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|America's road to health care hell|
A few old white men yelling on television at the many town hall meetings popping up all over the nation gives the White House an excuse to dismiss the constant noise as "food fights," but beneath that fašade of confidence there sits a shaky presidential staff.
Down to human-like popularity numbers, Obama simply cannot politically afford a total defeat on health care such as his Democratic predecessor Bill Clinton and spouse encountered shortly after they took up residency on Pennsylvania Avenue.
As he did with the stimulus package passed early in his tenure, President Obama waited for the liberal element in the Democratic House of Representatives to come forward with a proposal, after which both the Senate and the president himself reacted. With the stimulus package, that approach put dollars proposed to be spent on pet liberal causes like ACORN at a negotiating advantage. Once passed through the House, the billions thrown at Democratic supporters could only be reduced by the Senate and the president, not eliminated entirely.
The health care proposal coming out of the House is more than 1,000 pages long, and calls for sweeping changes in the health care structure of the United States. It puts the federal government directly in control of health insurance by establishing a federally owned and operated health insurance company that will surely run all private companies out of business. The bill requires every citizen in America to buy health insurance, just as states require all drivers to buy liability insurance on their cars.
Then, once the government has forced everyone into its health insurance program, it will turn around and negotiate rates with health care providers, including the major drug companies, hospitals and doctors. This, in theory, will drive down costs for everyone.
To pay for the expansive federal takeover of the health care insurance industry, which is what the House bill amounts to in a nutshell, there would be an income tax surcharge on incomes now pegged at $500,000 a year and above. In addition, certain assumed savings in Medicare and Medicaid programs will be implemented, in theory combining additional taxes on the wealthiest one-half of one percent of Americans with cuts in expenses for treatments to the elderly and the poor.
The proposed reductions in costs for Medicare and Medicaid have brought huge protests from senior citizens at the various town meetings covered by national television. So much so that Obama felt compelled at his own highly orchestrated town meeting to begin the media event by reassuring senior citizens that "nobody is talking about doing away with Medicare benefits."
If that's so, then what's all this stuff in the House bill that assumes cuts in Medicare costs?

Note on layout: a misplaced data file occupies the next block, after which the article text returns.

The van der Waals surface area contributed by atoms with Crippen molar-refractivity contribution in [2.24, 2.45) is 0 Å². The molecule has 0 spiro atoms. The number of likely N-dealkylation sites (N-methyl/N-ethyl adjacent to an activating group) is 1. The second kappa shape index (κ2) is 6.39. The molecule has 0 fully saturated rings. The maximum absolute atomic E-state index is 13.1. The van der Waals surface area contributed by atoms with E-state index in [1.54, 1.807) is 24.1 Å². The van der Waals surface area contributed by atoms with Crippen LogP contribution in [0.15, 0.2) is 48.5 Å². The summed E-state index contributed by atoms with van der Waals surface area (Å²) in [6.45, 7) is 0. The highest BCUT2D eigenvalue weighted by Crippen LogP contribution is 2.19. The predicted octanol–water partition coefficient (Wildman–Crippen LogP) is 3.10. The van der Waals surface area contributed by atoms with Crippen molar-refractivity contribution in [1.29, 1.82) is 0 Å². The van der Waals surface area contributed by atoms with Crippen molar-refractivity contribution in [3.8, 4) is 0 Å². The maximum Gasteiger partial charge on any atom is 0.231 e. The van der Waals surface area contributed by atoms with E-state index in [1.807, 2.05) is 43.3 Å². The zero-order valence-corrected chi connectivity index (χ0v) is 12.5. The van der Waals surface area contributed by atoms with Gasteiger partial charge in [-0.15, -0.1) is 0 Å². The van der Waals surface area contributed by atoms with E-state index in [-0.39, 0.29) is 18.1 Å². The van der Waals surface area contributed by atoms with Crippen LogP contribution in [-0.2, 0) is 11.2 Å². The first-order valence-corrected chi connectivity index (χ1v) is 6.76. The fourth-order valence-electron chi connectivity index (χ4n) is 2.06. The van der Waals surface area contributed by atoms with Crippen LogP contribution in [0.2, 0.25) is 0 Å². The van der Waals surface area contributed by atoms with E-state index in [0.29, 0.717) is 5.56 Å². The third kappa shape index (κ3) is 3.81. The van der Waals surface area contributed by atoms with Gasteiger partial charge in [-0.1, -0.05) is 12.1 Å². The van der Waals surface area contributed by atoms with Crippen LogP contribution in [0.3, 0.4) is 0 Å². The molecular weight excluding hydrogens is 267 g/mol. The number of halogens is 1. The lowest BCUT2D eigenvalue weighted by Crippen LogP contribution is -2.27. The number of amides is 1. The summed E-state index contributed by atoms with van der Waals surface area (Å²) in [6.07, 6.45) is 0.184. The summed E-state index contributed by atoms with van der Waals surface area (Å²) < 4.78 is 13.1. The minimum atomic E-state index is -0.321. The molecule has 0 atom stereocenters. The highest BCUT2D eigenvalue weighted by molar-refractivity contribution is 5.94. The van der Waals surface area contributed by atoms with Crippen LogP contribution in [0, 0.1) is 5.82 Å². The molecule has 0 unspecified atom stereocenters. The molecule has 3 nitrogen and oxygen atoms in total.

Well, explains the White House, just because costs go down, it doesn't necessarily follow that services will also decline. The "savings" assumed from Medicare in the House bill result from two assumptions: (1) The addition of 30-40 million people paying health insurance premiums as required by law will substantially reduce the cost to the average taxpayer already paying into the system; and, (2) The new policy of the federal government negotiating health care costs, especially the cost of prescription drugs, will substantially lower Medicare costs.
These are far-reaching assumptions with which the Congressional Budget Office in a highly publicized committee appearance rejected as implausible. In fact, the CBO has flatly stated that unless Medicare costs are controlled in some way, there is no financial means to pay for universal health care coverage.
This observation gets very close to the most difficult issue facing the elected politicians in charge of federal health care costs. A huge number of congressmen and senators have evolved substantial power by regularly pushing for and obtaining increases in Medicare and Medicaid coverage.
The elephant in the living room, the big one not even the president seems willing to confront, is the reality that the politicians in Washington themselves are the ones responsible for the hugely escalating costs of Medicare and Medicaid. By constantly increasing coverage under those programs, and constantly making it easier to qualify for them, Congress has created an artificially high demand for medical services. Under the inexorable laws of supply and demand, inflation inevitably results.
It is the classic case as described by the cartoonist Walt Kelly through his famous swamp possum character Pogo: "We have met the enemy, and he is us."
Real efficiencies in American health care can only result if the politicians in power are willing to release their influence in the name of a rationally functioning system. That will never happen.
What is likely to happen is a compromise coming out of the Senate Finance Committee that abandons a federal health insurance company in favor of some sort of regional cooperative organized along the lines of the Rural Electrification Association, the father of the "not for profit" electric cooperative. Mandatory coverage is highly likely to be in the compromise proposal. But there will be nothing to curb the built in tendency of Congress to expand Medicare and Medicaid coverage. Thus, even if the bill does not propose an increase in income taxes, a tax will ultimately result from an even more expensive system than the one already in place.
Wish I had better news in the crystal ball. But I see higher taxes coming, with no benefit other than an increase in the influence of those who run the government. The road to hell is paved with good intentions.
Jeff David owns and publishes The Livingston Parish News, an award-winning newspaper located in Denham Springs. David is a past president of Louisiana Press Association and National Newspaper Association.